GOLDEN, Colo., Oct. 8, 2015 – A $300,000 National Science Foundation (NSF) grant will support innovative
|Assistant Professor Elizabeth Holley, Mining Engineering Department Head Priscilla Nelson and Assistant Professor Rennie Kaunda.|
mining and rock mechanics research at Colorado School of Mines that will lead to faster and more efficient underground construction operations.
Mining Engineering (MN) Assistant Professor Rennie Kaunda, MN Department Head Priscilla Nelson and MN Assistant Professor Elizabeth Holley are the principal investigators of "Exploratory Research on Rock Damage from Geologic & Induced Thermal Loading" (the "EAGER" project.)
The research team will investigate the effects of thermal damage in subsurface rock and examine the importance of pressure-temperature history on rock behavior and strength.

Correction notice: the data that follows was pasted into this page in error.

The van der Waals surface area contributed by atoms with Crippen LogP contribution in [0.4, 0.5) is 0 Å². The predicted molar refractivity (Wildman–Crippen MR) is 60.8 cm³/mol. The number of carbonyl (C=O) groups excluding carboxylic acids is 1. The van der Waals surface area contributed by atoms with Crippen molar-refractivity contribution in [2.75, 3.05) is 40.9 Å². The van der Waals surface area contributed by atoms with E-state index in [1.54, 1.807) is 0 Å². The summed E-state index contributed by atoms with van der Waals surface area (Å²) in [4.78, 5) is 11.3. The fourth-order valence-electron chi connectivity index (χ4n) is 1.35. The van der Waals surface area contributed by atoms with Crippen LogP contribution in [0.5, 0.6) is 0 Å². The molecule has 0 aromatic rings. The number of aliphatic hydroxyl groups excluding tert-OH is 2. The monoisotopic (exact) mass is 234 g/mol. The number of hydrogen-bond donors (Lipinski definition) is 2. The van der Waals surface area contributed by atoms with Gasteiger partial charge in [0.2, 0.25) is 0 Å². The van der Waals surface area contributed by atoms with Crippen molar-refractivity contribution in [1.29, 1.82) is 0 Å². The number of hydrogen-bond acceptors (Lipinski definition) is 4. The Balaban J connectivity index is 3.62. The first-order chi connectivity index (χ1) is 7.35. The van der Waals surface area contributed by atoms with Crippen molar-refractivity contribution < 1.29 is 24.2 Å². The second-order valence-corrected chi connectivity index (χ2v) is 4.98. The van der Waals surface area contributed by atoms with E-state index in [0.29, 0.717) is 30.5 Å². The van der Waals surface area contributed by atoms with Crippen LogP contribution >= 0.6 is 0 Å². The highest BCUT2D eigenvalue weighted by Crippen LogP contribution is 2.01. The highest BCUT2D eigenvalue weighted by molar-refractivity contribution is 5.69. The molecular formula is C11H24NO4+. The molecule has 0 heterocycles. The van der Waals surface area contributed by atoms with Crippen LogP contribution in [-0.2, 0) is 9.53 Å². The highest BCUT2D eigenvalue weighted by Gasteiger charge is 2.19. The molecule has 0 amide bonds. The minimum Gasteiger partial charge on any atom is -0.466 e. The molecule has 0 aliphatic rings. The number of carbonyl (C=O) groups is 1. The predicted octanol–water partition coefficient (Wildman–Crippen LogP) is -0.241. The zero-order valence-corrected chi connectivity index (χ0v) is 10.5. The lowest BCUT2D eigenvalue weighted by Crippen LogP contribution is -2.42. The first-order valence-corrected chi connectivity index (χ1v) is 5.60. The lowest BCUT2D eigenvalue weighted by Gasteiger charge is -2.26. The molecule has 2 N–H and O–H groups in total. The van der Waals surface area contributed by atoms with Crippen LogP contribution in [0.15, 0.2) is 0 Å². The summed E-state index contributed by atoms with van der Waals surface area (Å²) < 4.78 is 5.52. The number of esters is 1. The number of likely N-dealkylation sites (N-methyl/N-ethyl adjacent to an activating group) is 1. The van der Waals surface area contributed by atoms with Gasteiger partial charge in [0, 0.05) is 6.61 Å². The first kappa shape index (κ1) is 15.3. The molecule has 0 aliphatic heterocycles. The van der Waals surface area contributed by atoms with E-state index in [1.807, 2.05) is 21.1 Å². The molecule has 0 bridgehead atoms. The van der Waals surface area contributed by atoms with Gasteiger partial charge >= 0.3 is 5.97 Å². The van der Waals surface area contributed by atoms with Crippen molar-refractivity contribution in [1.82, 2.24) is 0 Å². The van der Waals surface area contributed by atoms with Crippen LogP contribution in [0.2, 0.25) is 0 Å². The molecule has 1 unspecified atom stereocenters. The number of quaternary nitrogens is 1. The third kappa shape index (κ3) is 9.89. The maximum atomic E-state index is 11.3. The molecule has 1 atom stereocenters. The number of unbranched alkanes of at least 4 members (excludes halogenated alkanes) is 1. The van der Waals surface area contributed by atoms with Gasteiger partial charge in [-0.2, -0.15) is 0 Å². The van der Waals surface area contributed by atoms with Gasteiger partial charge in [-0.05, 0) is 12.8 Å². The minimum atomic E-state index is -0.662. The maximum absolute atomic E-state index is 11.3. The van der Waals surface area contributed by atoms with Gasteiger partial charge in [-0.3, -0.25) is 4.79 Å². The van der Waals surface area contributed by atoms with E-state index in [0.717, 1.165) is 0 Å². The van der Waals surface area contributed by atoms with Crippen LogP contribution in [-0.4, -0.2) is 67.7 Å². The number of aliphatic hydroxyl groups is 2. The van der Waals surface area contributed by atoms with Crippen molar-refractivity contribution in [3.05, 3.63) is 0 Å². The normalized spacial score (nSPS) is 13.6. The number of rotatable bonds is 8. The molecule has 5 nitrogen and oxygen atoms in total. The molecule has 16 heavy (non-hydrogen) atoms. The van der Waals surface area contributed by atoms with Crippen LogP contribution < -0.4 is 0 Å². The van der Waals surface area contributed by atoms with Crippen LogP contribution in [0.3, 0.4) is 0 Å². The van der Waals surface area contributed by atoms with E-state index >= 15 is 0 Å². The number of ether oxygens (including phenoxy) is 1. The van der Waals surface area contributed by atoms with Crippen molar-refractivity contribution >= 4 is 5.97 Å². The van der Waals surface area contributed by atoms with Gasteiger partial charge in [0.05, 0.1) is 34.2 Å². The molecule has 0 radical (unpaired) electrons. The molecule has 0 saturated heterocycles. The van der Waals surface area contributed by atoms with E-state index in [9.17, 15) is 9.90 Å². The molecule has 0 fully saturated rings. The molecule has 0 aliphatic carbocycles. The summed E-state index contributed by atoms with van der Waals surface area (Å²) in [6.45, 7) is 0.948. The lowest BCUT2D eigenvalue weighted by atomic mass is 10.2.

By simulating geothermal processes at an accelerated rate, researchers will learn how history shapes the fracture patterns in rock masses, potentially leading to the utilization of "artificial thermal damage" in future underground mining and tunneling operations. The ability to artificially induce thermal behavior in rock masses would provide a new level of control in underground construction, leading to faster advance rates and improved cost savings in the industry.
More info about the project can be found on the NSF website.
Agata Bogucka, Information Specialist, College of Earth Resource Sciences & Engineering | 303-384-2657 | firstname.lastname@example.org
Karen Gilbert, Director of Public Relations, Colorado School of Mines | 303-273-3541 | email@example.com